The Discourses Of Epictetus (1933 ) Free PDF book. Translated by George long

Download The Discourses Of Epictetus 1933 Free PDF book. Translated by George Lomg

The Discourses Of Epictetus pdf

Stoicism offers a guide to happiness and serenity in life, and Epictetus was, perhaps, the greatest Stoic philosopher. First and foremost, Epictetus was a deeply religious man. He was convinced that God created the world according to Reason and that human beings, in so far as we have the gift of rational thought, can attain happiness by living according to our own nature--which meant for Epictetus according to reason.

Excerpt from Geroge Lomg's introduction
Very little is known of the life of Epictetus. It is said that ho was a native of Hierapolis in Plirygia, a town between the Maeandcr and a branch of the Maeander named the Lycus. Hierapolis is mentioned in the epistle of Paul to the people of Colossae (Coloss. iv. 13); from which it has been concluded that there was a Christian church in Hierapolis in the time of the apostle. The date of the birth of Epictetus is unknown.


The only recorded fact of his early life is that he was a slave in Heine, and his master was Kpaphroditus, a profligate freedman of the emperor Nero. There is a story that the master broke his slave's leg by torturing him; but it is better to trust to the evidence of Simplicius, the commentator on the Encheiridion or Manual, who says that Epictetus was weak in body and lame from an early age. It is not said how ho became a slave, but it has been asserted in modern times that the parents sold the child. I have not, however, found any authority for this statement.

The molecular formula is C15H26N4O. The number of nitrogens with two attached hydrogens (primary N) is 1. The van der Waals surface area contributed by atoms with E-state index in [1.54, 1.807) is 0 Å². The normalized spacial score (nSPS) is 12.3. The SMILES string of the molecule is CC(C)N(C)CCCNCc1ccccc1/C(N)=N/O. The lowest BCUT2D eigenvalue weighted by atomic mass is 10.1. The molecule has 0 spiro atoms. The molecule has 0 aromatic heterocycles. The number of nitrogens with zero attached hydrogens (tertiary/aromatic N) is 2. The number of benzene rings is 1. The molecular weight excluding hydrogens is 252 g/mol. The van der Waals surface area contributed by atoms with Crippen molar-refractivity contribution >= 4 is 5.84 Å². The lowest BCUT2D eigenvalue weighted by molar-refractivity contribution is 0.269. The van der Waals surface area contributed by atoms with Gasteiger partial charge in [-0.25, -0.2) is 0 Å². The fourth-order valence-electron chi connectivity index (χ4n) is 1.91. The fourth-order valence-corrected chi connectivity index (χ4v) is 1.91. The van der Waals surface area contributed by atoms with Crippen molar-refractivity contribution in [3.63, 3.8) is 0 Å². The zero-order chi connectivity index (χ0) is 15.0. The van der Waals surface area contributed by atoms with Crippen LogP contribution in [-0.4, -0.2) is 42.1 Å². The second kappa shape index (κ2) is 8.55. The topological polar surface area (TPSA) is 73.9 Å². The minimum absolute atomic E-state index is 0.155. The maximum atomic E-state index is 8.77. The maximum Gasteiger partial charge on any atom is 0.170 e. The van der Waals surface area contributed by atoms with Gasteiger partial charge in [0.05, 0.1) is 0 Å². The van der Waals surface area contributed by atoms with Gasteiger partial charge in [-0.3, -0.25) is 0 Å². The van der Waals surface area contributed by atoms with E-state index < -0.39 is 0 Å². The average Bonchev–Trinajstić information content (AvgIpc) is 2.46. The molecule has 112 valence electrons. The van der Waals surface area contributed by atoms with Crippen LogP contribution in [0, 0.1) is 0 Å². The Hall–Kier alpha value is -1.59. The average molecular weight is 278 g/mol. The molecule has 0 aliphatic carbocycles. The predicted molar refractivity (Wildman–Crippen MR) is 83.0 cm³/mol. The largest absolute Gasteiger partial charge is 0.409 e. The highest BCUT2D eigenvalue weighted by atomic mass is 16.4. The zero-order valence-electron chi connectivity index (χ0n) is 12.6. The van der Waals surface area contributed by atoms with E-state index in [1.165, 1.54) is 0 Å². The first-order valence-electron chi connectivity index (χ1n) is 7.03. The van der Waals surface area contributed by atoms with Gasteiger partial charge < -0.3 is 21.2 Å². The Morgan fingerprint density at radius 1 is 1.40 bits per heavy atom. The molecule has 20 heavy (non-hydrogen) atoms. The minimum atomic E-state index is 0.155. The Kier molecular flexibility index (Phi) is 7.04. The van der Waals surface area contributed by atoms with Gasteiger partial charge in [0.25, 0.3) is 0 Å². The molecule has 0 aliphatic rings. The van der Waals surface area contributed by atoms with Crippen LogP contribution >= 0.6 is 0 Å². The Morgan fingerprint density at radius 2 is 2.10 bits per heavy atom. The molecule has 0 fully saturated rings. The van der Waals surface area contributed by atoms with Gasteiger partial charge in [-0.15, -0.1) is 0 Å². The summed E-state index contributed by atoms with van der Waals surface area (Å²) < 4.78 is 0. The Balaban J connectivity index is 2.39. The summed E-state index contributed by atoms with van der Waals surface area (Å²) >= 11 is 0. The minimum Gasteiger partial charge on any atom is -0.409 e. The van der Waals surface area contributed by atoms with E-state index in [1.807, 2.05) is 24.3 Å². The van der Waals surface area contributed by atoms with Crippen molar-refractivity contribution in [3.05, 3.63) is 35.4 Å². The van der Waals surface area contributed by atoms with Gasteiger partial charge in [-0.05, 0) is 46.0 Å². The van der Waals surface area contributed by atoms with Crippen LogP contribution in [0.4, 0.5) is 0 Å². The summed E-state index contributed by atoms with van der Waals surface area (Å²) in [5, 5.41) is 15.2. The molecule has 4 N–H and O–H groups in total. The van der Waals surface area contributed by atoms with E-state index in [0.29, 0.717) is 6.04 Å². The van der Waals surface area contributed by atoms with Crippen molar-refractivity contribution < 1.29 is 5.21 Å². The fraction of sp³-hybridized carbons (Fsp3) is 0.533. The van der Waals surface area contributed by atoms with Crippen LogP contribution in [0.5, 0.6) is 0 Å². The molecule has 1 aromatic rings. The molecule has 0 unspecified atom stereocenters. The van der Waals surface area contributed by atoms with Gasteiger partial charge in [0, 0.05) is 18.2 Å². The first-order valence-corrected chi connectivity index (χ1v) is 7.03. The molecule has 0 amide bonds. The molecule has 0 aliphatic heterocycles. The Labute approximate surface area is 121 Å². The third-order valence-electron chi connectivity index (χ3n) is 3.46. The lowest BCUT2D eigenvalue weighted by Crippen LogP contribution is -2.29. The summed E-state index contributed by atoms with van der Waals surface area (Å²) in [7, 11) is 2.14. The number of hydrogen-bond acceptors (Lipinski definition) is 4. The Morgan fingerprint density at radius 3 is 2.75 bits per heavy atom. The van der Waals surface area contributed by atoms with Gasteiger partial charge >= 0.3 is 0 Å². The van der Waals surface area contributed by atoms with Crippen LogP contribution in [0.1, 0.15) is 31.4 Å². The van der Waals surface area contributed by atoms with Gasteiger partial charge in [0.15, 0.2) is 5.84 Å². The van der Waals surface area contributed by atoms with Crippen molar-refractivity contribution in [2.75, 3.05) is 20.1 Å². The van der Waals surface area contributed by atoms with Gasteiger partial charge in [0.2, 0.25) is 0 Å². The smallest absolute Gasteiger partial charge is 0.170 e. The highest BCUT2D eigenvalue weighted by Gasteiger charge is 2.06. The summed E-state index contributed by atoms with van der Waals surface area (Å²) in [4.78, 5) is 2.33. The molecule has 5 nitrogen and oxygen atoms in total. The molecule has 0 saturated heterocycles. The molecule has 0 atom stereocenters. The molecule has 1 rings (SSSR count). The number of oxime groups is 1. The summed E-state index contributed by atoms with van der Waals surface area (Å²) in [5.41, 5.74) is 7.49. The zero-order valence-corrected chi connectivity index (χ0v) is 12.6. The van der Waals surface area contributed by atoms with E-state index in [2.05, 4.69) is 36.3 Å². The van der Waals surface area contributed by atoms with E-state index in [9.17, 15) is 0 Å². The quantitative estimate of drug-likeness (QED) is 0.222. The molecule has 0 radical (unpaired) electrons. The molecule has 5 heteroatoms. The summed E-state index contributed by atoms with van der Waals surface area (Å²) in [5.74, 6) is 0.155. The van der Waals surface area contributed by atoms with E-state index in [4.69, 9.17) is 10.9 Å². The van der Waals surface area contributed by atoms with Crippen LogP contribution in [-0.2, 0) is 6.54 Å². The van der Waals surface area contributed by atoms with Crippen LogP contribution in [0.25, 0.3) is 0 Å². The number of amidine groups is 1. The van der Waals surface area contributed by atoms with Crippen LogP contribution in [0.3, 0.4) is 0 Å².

It may be supposed that the young slave showed intelligence, for his master sent or permitted him to attend the lectures of C. Musonius Rufus, an eminent Stoic philosophy. It may seem strange that such a master should have wished to have his slave made into a philosopher^ but Gamier, the author of a Me moire sur les Ouvrages depicted, explains this matter very well in communication to Schweighaouscr, Gamier says: "Epictetus, bore

at Hierapolis of Phrygia of poor parents, was indebted apparently fur the advantages of a good education to the whim, which was common at the end of the Republic and tinder the fir*t emperors, among the great of Rome to reckon among their numerous slaves Grammarians, Poets, Rhetoricians, and Philosophers, in the same way as rich financiers in these later ages have been led to format a great cost rich and numerous libraries. This supposition is the only one which can explain to us, how a wretched child, born as poor as Irus, had received a good education, and how a rigid Stoic was the slave of Epaphroditus, one of the officers of the Imperial guard. For we cannot suspect that it was through a predilection for the Stoic doctrine and for his own use, that the confidant and the minister of the debaucheries of Nero would have desired to possess such a slave."


Author: Epictetus
 Publication Date:1933
Translated by George Long

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